On a different note re: the questions about property swaps and why didn’t CW swap the property to Wavetower. Aside from the reason that wavetower only owned 85% and was thus a seperate business, there would have to have been some consideration from Wavetower to RFC to ‘buy’ the assets. RFC couldn’t have simply given them away, especially with creditors being owed millions from the day Whyte took control. You also have to remember that at the time RFC valued these assets at 100million +, so if they had sold them for say 5million the club (RFC) would immediately have been bankrupt. That wasn’t CW’s plan – he needed to make the summer so the switcheroo could happen behind closed doors, which was foiled thanks to McCoist’s management ‘skills’.
The difference that I see now is that RIFC are 1) a 100% owner of TRFC and more importantly 2) RIFC are owed 20 million +++ by TRFC. There is also – 3) that the assets are now valued in the accounts at around the 25million mark (if memory serves me correct), so we could well be at the point whereby the amount TRFC owe RIFC matches what the assets are worth. So RIFC could right off that debt, in return for the assets.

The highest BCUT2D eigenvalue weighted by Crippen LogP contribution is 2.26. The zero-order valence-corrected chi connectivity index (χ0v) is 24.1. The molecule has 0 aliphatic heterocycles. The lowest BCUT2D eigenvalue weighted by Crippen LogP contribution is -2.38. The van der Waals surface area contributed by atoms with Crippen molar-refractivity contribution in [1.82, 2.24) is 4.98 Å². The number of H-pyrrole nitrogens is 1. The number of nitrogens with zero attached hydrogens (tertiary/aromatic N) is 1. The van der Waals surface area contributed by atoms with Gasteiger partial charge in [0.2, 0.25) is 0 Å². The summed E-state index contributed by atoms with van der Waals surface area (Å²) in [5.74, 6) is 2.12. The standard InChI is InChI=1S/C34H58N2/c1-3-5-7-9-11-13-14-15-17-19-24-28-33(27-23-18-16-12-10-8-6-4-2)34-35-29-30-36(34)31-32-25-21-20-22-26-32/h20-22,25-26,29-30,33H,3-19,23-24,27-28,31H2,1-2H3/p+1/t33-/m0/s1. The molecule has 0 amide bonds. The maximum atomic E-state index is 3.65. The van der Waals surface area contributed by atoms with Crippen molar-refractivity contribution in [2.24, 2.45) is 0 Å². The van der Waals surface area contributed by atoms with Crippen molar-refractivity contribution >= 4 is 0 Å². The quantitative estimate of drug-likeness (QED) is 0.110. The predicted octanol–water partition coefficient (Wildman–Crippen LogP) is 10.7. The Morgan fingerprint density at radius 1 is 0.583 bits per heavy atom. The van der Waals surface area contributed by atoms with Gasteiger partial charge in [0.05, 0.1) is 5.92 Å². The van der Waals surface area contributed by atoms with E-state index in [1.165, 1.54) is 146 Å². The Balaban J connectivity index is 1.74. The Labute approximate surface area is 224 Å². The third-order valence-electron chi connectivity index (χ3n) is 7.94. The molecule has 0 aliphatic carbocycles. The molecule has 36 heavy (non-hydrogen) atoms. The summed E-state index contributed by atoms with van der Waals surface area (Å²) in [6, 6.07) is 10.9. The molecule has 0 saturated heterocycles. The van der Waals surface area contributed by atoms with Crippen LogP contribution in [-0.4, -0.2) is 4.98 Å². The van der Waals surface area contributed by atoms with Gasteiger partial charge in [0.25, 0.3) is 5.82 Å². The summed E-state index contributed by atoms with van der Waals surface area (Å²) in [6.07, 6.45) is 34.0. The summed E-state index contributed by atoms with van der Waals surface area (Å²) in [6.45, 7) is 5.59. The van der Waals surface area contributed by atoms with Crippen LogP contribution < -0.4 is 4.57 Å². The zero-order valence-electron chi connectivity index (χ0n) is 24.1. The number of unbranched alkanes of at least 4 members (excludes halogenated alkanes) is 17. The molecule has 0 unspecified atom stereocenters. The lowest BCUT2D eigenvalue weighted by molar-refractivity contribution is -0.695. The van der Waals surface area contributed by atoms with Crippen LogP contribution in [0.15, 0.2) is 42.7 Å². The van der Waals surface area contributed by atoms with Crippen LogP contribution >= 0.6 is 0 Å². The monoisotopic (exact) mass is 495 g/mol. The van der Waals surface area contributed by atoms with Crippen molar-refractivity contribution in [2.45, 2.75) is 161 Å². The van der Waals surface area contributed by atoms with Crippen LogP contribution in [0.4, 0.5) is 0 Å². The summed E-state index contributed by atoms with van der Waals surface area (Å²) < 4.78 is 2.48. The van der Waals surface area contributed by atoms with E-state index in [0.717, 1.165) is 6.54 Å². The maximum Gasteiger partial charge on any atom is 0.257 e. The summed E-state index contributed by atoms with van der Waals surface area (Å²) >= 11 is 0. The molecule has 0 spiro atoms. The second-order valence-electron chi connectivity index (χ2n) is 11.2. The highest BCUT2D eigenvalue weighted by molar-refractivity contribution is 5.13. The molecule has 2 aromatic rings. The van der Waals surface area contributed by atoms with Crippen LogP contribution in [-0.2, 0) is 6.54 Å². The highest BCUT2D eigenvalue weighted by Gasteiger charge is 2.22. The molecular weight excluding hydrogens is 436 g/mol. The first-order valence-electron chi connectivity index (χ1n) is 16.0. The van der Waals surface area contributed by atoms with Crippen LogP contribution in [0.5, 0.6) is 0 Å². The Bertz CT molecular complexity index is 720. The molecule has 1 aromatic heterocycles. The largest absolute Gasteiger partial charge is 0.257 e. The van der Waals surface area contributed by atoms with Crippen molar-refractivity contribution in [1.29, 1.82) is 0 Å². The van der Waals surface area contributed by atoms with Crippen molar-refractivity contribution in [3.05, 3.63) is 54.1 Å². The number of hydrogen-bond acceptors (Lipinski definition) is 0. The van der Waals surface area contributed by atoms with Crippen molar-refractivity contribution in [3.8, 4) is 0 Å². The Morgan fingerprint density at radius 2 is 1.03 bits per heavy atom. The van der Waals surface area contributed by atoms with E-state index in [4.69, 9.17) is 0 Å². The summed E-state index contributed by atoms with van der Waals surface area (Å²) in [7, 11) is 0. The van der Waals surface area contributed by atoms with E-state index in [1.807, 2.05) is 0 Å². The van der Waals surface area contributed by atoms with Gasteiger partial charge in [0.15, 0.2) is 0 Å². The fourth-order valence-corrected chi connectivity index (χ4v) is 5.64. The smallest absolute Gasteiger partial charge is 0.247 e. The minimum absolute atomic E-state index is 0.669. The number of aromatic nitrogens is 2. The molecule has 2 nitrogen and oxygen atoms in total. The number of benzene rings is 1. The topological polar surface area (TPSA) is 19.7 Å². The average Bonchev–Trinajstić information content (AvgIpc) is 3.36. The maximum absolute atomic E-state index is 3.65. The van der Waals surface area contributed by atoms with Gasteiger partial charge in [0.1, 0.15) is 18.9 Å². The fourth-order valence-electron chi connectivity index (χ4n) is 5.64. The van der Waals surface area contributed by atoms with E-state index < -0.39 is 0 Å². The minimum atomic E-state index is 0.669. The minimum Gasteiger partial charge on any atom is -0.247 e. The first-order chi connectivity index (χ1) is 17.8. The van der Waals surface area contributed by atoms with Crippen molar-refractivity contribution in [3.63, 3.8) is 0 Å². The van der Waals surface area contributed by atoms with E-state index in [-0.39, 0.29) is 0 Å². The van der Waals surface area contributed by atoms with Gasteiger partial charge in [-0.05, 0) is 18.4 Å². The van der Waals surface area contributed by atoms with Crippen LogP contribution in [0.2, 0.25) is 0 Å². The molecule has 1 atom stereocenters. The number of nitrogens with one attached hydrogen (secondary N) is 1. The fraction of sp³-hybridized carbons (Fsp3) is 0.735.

Reflections on Goalposts
neepheid says:January 21, 2014 at 10:00 am
Assuming TRFC own the properties, then they are probably not insolvent under 1) but will still be technically insolvent if they haven’t the cash to pay their bills.
but if they are just deliberately not paying them, when there is cash in the bank to pay them, that isnt trading while insolvent. Extend the payment terms as long as possible, then ‘forget’ to pay certain non essential suppliers until they kick up a fuss is an entirely legal, but immoral way of doing business.